Contributed by Angie Larson, Clive, Iowa
What does it feel like to be protected?
Protector and Defender
On January 12, 2010 a 7.0 magnitude earthquake shook the small country of Haiti. Among the stories of devastation are stories of hope.
Frank and June Williams and their three daughters, Angie, Dawn and Pria; and two sons, Trevor and Mike, are Haitian residents. Frank is one of the directors of World Vision in Haiti. The apartment in which his family lived in Port-au-Prince collapsed, leaving June, Dawn and Pria trapped inside. Frank, who was outside, used a flashlight to frantically search for his family within the rubble.
June recounts the earthquake this way in an e-mail to a friend, “There was a loud, deep rumble and the earth shook and shifted. I couldn’t move my feet, I could only throw the girls down under me and under the archway. Five stories of concrete and tile came down on us. I looked at my hands that were covering the girl’s heads. My hands couldn’t protect them from anything. Yet, we were not crushed. Five foot ceiling slabs came down. Our heads were embedded with concrete. It was an absolute miracle. I’ve determined that there must have been a great big, strong angel standing over us, and smaller pieces of rubble were being sifted through his wings and landed on us.”
June, Dawn, and Pria survived. When the quake stopped they quickly ran from the apartment building through an opening in the outer wall. A second tremor brought down the rest of the building as they were running for a mountainside. They took refuge under a tree. A Canadian man helped them down and took them to his house, where he cared for them with a first-aid kit. The three settled their thoughts on hope until they were reunited with their father, older brothers and sister.
- Would you lean towards hope or despair in this situation?
- Do you consider June a heroine? Why or why not?
- How were June and her daughters protected?
- What would you say to the families of those who did not survive the earthquake?
Scripture Texts (NRSV) for Sunday, April 25, 2010 (Fourth Sunday of Easter)
(Text links are to Oremus Bible Browser. Oremus Bible Browser is not affiliated with or supported by the Evangelical Lutheran Church in America. You can find the calendar of readings for Year C at Lectionary Readings.)
For lectionary humor and insight, check the weekly comic Agnus Day.
In the gospel lesson for this week Jesus is defending his identity. The Pharisees gather around Jesus like journalists trying to entrap a corrupt senator. They question who he is, hoping that he will claim his identity as the Messiah. If Jesus claims this identity, they will likely stone him for blasphemy. They desire to accuse and discredit him and also incriminate his disciples. They have seen his miraculous actions but still refuse to believe who he is.
Jesus says his disciples are different. In contrast to the Pharisees, who are trying to avoid the evidence in front of their eyes, Jesus’ followers enjoy a special and blessed relationship to God. He gives them a sense of belonging and identity. They are his and he knows them intimately. Not only does he know them, but he gives them protection and eternal life. In me, says Jesus, my disciples know the love and care of the Father.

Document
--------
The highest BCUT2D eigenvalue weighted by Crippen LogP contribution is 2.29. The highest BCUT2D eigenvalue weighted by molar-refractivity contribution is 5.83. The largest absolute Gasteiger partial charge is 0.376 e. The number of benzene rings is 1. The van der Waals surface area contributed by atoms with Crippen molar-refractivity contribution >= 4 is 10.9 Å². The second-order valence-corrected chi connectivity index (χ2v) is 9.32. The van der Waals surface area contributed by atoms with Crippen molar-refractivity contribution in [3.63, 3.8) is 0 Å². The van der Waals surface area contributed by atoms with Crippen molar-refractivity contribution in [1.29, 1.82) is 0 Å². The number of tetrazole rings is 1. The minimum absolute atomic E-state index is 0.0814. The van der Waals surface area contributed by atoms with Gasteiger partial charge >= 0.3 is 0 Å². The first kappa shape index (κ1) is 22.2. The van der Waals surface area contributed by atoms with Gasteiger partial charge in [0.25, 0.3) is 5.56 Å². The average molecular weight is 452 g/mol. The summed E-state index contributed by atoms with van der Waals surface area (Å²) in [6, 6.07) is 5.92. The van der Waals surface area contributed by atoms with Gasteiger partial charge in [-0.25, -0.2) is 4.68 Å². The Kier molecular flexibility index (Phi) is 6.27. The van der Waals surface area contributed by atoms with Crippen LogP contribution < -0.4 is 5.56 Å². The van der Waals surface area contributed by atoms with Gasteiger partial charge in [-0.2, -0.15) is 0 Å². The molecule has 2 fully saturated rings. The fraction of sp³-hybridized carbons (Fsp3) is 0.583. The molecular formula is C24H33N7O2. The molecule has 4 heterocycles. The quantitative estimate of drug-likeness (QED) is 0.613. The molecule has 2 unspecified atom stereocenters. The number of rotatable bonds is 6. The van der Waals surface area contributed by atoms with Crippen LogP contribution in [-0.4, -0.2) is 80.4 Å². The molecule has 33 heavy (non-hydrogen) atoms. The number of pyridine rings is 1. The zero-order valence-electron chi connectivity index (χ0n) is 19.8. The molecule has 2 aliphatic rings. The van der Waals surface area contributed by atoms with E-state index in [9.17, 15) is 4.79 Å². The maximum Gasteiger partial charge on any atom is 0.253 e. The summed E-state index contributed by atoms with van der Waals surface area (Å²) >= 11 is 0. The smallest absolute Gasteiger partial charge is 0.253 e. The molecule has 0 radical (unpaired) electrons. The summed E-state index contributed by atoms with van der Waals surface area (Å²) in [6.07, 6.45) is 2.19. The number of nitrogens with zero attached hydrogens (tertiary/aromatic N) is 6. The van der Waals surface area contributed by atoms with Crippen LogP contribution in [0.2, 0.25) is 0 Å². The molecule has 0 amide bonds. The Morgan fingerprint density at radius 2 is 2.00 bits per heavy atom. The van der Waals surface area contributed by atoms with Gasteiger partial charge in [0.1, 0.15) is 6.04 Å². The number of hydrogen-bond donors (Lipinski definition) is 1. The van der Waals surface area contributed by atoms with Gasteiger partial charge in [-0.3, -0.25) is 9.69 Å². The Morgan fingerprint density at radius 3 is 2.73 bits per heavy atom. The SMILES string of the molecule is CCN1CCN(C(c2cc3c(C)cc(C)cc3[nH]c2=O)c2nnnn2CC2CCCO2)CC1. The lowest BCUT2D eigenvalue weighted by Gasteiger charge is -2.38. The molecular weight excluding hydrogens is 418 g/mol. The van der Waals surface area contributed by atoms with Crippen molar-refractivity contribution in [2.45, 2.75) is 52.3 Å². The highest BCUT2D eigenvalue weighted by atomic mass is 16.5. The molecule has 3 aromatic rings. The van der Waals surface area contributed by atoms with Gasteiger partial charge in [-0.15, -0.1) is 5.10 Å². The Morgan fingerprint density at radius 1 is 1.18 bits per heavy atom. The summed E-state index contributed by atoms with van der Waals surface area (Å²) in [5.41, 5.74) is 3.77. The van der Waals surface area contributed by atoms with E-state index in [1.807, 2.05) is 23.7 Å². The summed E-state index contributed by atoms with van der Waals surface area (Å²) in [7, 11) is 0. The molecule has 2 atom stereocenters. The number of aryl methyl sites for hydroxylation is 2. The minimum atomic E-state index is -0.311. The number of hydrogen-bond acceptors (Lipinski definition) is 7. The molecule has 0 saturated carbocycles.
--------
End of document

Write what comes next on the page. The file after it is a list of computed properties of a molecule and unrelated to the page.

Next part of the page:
This gift is for us too. Tragedy will come and shake our lives. We will lose people we love. We will be tempted to despair. Some days the challenges will seem overwhelming. Jesus tells us that no one will snatch us out of his hand. He gives us his protection and defense. His actions are even louder than his words. June Williams placed her body over her daughters during the Haitian earthquake. With her parental love, she protected her daughters. So too did Jesus offer his body as a sign of his love for us. Jesus assures us that he will hold us in his hands. Following Jesus doesn’t mean difficulty won’t befall us, but it does mean God will hold us when it does.
- How does Jesus’ protection give you hope?
- What are some ways that Jesus’ actions spoke louder than his words?
- Jesus keeps his followers from being snatched up. What in our world can snatch up people? How can Jesus protect us from those things? What can we do to follow him?
- Do a fundraiser for Haitian relief.
- Look on the ELCA website for stories of Haitian relief effort. www.elca.org/Our-Faith-In-Action.aspx
- Draw a bulls-eye for the students: five concentric circles, each bigger than the previous one. Ask them to label the center circle with someone whom they protect, (for example, children they care for or the homeless). Ask them to label the next circle with their name. Ask them to think of someone who protects them to label in the third circle, (for example, parents or teachers). In the final circle ask them to write in “Jesus.” Have them process what it means to be a protector and to be protected.
Blessed Savior, thank you for knowing and choosing us. It feels so good to be chosen, Lord. Thank you for your protection. Please help us to protect those people whom you have entrusted to our care that, through our actions, they may see you. Open our eyes to see the ways we question your claim on our lives and help us to remember that you have chosen as your beloved children and disciples. In your name we pray, Amen.